465 F2d 432 William Goetz Sons v. Board of Regents State Senior Colleges
465 F.2d 432
WILLIAM E. GOETZ & SONS et al., Plaintiffs-Appellants,
BOARD OF REGENTS, STATE SENIOR COLLEGES, et al., Defendants-Appellees.
No. 72-1770 Summary Calendar.**
United States Court of Appeals,
Aug. 10, 1972.
Earle Cobb, Jr., San Antonio, Tex., for plaintiffs-appellants.
John Reeves, Asst. Atty. Gen., Austin, Tex., for defendants-appellees.
Before THORNBERRY, COLEMAN and INGRAHAM, Circuit Judges.
This case originally began in a Texas district court in Travis County, Texas. Goetz & Sons there sought a declaratory judgment against the Board of Regents of the State Teachers Colleges of Texas to determine its rights under a construction contract.1 The trial court entered a judgment for the Board. The Austin Court of Civil Appeals reversed and rendered, but the Supreme Court of Texas subsequently reversed the appellate court and affirmed the judgment of the trial court. Appellants then petitioned the Supreme Court for certiorari, which was denied. 400 U.S. 807, 91 S.Ct. 43, 27 L.Ed.2d 36 (1970). Appellants thereafter journeyed to the Federal district court and brought the same suit against the same parties, this time basing their complaint on the asserted deprivation of certain constitutional rights. The Federal district court held that the judgment of the Supreme Court of Texas was res judicata and barred appellants' present action. The complaint was consequently dismissed and we affirm.
The doctrine of res judicata prevents re-litigation of a cause of action between parties or their privies when a court of competent jurisdiction has previously entered a final judgment on the merits. See Wasoff v. American Auto. Ins. Co., 451 F.2d 767 (5th Cir., 1971), and cases cited therein.
The parties here are the same as those in the Texas courts, and the Supreme Court of Texas undoubtedly had jurisdiction to render judgment against appellants. Thus, the problem is whether appellants are asserting the same cause of action in the Federal courts as that pursued in the Texas courts. As this court stated in Seaboard Coast Line R.R. Co. v. Gulf Oil Corp., 409 F.2d 879, 881 (5th Cir., 1969):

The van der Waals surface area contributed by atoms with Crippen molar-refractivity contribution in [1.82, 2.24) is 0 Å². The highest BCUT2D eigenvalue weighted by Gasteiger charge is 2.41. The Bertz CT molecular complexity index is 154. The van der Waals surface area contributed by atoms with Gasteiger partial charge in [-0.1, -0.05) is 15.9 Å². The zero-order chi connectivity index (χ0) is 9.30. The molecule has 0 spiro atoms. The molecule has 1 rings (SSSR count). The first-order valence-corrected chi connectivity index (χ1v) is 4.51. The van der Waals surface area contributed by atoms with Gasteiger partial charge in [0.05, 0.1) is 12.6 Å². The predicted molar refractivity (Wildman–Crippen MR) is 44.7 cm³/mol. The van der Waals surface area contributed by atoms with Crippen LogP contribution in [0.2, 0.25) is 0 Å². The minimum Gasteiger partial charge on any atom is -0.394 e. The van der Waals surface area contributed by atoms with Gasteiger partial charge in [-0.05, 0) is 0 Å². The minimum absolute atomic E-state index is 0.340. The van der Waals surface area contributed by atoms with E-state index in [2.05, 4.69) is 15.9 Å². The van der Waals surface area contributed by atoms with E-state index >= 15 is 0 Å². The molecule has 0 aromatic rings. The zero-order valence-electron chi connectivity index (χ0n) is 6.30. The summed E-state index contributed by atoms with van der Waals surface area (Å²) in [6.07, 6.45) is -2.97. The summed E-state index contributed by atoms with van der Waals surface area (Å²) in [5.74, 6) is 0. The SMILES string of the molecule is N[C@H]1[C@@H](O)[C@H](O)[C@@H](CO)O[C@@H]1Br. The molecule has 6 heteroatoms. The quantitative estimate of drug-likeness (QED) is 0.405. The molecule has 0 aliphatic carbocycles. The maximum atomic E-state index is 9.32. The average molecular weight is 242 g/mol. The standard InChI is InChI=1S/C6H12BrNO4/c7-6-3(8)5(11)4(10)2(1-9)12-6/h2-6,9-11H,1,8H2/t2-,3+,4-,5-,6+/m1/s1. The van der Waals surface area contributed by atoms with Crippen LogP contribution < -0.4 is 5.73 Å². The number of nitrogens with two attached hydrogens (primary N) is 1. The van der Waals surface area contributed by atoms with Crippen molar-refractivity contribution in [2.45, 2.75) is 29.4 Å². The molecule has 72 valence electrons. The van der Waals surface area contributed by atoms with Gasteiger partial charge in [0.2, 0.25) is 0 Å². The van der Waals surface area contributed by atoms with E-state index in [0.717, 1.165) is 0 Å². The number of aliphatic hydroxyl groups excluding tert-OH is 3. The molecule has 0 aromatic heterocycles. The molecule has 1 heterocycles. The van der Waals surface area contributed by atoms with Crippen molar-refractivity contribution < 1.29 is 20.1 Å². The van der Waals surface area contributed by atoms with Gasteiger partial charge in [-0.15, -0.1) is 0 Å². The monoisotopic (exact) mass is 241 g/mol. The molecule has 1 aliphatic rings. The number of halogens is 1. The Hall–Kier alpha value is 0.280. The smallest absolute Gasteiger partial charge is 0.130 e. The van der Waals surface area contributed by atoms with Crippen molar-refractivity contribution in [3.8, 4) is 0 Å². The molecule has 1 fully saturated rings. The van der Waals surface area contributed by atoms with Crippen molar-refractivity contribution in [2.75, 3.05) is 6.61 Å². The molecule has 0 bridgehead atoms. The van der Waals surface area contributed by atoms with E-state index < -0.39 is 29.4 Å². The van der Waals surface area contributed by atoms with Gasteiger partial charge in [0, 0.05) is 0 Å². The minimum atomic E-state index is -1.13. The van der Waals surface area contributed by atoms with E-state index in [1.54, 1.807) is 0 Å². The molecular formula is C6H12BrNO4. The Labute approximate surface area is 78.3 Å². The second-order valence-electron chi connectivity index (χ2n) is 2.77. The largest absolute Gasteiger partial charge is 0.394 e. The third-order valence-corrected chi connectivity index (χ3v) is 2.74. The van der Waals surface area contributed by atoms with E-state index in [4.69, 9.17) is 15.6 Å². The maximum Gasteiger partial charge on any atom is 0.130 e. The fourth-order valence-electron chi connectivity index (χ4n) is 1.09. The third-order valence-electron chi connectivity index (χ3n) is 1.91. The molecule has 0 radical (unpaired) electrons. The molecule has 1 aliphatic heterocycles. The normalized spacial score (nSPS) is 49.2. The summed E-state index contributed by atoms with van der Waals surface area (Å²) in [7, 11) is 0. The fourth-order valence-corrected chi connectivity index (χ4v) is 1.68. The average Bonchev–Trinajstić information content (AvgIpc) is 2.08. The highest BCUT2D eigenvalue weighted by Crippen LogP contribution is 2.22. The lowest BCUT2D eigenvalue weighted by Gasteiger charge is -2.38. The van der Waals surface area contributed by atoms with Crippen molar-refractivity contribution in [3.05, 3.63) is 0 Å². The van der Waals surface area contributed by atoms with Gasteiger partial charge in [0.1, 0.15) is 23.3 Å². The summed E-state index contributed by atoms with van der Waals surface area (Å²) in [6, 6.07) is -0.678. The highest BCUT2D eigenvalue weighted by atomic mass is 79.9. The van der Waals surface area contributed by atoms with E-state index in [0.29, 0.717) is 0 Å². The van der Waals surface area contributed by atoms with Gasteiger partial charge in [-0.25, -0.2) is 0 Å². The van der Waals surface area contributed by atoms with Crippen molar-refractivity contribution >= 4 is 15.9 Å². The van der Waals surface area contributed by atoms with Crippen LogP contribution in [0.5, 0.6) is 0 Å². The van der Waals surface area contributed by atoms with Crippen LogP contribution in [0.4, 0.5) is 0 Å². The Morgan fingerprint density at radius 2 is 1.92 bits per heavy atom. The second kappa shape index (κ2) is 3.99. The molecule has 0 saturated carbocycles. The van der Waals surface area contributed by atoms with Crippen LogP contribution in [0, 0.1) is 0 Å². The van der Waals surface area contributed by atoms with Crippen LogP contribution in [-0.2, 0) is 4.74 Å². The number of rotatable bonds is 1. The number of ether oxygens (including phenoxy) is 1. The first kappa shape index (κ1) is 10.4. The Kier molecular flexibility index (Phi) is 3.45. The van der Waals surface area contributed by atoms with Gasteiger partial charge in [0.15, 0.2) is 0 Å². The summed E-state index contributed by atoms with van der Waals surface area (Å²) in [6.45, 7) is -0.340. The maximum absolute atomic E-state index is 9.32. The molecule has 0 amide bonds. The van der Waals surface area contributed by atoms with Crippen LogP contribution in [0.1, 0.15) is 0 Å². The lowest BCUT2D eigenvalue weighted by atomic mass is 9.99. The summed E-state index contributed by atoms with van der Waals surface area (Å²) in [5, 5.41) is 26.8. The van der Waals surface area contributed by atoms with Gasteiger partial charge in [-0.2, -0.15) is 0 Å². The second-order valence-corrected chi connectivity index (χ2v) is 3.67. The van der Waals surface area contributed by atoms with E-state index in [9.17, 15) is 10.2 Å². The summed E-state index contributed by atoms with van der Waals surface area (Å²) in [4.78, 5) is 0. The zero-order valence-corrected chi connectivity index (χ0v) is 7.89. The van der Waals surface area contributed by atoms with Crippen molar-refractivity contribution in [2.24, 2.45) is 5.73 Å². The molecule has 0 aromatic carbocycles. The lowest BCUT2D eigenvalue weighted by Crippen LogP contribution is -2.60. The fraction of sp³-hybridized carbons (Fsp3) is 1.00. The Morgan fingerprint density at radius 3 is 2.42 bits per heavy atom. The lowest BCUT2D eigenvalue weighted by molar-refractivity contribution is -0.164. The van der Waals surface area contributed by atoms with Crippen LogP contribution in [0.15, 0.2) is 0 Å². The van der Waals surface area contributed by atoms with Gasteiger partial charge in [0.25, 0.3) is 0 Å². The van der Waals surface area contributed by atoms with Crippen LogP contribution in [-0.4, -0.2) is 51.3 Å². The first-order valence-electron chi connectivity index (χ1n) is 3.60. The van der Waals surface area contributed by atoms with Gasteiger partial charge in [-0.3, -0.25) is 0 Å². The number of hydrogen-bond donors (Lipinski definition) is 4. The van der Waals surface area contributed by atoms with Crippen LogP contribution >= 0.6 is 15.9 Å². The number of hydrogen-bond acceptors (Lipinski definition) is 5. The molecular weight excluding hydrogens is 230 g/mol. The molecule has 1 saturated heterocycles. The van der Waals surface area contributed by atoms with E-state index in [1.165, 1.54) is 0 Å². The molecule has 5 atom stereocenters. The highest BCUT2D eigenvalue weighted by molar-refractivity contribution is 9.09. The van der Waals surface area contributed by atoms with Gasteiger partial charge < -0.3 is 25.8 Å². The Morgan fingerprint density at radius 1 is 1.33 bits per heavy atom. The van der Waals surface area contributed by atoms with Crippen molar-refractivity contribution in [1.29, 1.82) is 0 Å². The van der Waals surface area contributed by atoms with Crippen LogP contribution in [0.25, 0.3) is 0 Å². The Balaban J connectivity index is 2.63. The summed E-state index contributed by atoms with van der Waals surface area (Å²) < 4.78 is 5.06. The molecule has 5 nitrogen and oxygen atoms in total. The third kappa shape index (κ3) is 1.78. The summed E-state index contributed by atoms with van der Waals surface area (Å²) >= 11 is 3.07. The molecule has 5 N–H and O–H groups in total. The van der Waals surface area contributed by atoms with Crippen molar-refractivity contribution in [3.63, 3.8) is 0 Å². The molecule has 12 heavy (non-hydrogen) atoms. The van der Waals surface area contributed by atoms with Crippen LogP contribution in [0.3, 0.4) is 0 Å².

"The principal test for comparing causes of action is whether or not the primary right and duty, and the delict or wrong are the same in each action."
The right which appellants assert is to recover $17,000 from appellees. Appellants' complaint arises from a rather complicated set of facts. See Board of Regents of State Teach. Col. of Tex. v. Goetz, 453 S.W.2d 290 (Tex.1970). We restate them only briefly. Goetz was awarded a bid to construct some college buildings. The bid was $864,888, but included an error of $26,153.65. Through negotiations this latter amount was reduced to $17,000, the amount now in controversy. The Board adopted a resolution to pay Goetz this sum provided it had the legal authority to do so. The construction work was completed and the bid price was paid. Appellants then sought a declaratory judgment to establish their right to the $17,000. The Supreme Court of Texas denied Goetz any recovery, reasoning that:
". . . The subject matter of the negotiations leading to the adoption of the resolution by the Board of Regents was specifically dealt with in the bid as well as in the contract which was signed by the parties. The bid and the final written contract to construct and improve the Science Building and Library Building at a cost of $864,888.00 included the masonry work. The conditional agreement to pay the sum of $17,000.00 in addition to that agreed upon as reflected in the contract was for the same masonry work. Such agreement is inconsistent with the final agreement entered into between the parties. These extrinsic negotiations are ineffective under the parol evidence rule which precludes the giving of legal effect to extrinsic negotiations which have been specifically dealt with in the final writing." 453 S.W.2d at 291-292.
Appellants construe this decision as meaning that the Board has the authority to pay the additional $17,000 and that its subsequent refusal to pay violates Goetz's constitutional right to due process and equal protection of the laws. Even though appellants state a constitutional claim to $17,000, they are merely asserting, with some embellishment, the same cause of action as that raised in the Texas courts. We cannot agree with appellants' construction of the judgment of the Supreme Court of Texas. The appellants have had their day in court, have fully litigated their claims, and a final judgment has been rendered by a court of competent jurisdiction on the merits of these claims. Res judicata dictates that the judgment of the district court be affirmed.